Swedish government predicts steady growth
Sweden's center-left coalition government unveiled its supplementary spring budget Wednesday morning, which doles out billions to the nation's local counties and municipalities as well as to the police.
Finance Minister Magdalena Andersson formally presented the budget proposal that promises an annual injection of SEK 10 billion to Sweden's local governments to help them cover the rising costs of education, health and welfare services.
The government has also promised to give police and the Swedish Migration Agency a combined SEK 53 million to handle the huge influx of asylum seekers. Overall, SEK 31 billion have been added in migration spending this year.
The ruling coalition of Social Democrats and Greens say higher taxes and forecasted economic growth will help pay for the spending.
Overall, the policy bill gave a bright outlook on Sweden's economic situation over the next few years, saying unemployment was dropping, tax revenue was up and that GDP growth was expected to remain stable.
"In the spring budget, the government continues to address the refugee situation and sets out the future direction – building our society takes precedence over new tax cuts," Andersson said in a statement. "With the Swedish model as a foundation and modernization as a tool, we will respond to the challenges our country is facing. Unemployment must be fought, pupils' learning outcomes strengthened and carbon emissions reduced."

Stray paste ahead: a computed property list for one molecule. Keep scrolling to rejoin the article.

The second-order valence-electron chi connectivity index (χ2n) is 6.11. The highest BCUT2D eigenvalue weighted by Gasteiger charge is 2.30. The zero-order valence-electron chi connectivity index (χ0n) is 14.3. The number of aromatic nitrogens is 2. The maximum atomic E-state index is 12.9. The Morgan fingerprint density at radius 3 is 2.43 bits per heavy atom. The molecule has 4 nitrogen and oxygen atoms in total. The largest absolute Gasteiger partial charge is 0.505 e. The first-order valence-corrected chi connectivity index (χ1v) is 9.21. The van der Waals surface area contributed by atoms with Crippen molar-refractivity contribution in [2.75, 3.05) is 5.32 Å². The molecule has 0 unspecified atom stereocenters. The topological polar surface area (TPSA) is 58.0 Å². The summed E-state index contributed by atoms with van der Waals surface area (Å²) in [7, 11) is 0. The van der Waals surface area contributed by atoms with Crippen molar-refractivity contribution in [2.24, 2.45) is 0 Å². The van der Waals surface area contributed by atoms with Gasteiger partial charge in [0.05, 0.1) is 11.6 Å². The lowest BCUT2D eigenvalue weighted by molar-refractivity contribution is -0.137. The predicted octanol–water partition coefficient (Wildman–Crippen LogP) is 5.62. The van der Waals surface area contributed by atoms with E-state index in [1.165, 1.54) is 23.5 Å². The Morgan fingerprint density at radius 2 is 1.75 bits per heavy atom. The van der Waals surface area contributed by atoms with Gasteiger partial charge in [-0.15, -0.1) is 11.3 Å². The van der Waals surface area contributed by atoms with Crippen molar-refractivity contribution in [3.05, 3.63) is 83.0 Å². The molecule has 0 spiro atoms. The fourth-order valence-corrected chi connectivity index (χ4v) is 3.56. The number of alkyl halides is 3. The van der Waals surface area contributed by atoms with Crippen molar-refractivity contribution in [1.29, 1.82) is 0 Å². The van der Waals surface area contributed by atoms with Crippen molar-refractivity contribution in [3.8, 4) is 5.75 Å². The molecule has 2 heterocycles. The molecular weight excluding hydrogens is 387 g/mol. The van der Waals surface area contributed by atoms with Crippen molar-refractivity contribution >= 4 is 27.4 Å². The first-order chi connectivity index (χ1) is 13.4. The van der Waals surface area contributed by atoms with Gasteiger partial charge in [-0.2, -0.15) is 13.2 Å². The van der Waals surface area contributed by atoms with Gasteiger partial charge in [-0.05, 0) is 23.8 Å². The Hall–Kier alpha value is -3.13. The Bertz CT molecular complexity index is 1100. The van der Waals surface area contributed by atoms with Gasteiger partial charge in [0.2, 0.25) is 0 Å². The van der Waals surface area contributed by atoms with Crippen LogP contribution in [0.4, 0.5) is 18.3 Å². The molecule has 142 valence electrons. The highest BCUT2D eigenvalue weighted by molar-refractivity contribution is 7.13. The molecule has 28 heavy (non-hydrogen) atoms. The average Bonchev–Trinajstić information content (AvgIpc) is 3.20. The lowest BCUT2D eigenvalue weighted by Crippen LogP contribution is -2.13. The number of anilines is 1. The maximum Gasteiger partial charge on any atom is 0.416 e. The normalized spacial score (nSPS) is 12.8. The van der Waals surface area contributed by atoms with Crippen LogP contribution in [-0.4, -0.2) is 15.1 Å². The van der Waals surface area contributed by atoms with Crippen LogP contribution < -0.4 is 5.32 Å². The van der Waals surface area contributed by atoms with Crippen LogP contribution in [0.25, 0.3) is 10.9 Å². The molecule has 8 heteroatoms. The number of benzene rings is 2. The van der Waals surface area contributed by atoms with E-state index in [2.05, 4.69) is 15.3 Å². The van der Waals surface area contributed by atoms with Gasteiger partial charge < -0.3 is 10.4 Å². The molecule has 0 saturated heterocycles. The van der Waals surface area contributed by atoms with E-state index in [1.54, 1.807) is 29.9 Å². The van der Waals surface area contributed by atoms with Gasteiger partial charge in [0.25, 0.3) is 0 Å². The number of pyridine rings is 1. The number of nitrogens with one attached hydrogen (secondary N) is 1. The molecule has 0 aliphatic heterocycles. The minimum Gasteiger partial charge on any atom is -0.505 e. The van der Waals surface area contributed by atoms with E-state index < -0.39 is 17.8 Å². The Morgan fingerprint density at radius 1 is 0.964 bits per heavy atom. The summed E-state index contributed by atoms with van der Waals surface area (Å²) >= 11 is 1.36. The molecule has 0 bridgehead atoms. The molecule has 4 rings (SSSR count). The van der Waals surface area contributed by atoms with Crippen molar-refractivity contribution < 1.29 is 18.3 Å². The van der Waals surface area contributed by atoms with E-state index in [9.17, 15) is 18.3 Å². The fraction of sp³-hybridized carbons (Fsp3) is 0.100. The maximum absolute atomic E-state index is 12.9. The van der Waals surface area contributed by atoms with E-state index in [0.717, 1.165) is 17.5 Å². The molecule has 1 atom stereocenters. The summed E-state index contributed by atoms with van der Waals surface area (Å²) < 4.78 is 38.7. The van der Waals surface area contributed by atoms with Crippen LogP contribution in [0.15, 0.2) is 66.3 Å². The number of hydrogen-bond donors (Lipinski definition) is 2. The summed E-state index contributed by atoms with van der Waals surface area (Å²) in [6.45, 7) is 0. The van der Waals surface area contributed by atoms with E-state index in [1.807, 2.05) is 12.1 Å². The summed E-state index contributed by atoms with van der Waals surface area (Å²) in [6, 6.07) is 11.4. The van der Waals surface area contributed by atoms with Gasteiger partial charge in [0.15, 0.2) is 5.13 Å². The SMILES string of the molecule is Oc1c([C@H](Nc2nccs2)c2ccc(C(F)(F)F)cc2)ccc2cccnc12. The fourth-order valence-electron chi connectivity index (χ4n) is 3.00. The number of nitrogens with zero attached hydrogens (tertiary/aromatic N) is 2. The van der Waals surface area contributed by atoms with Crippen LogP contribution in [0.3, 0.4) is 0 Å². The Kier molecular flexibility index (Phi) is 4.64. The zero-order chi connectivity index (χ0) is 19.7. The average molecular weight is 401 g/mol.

Sweden will continue to run a deficit but Andersson said that projections have it shrinking until it is paid off by 2019.
The bill also contains several new tax deductions with an environmental bent. The value-added tax on minor repair work on bicycles, shoes, leather goods, clothing and household textiles will be lowered from 25 percent to 12 percent. The package offers a tax credit on labor costs for repairing and maintaining home appliances, too.
The government also wants to expand the so-called RUT tax break, which offers tax deductions on labor costs for housework, to include moving services, IT work at home and gardening.
The government has until Friday to hand over its proposal, known as its spring fiscal policy bill, to Parliament.
The spring budget is not as important as its fall counterpart, though it does give a good indication of the path the government wants to take. The Swedish parliament will vote on the spring budget proposal in June.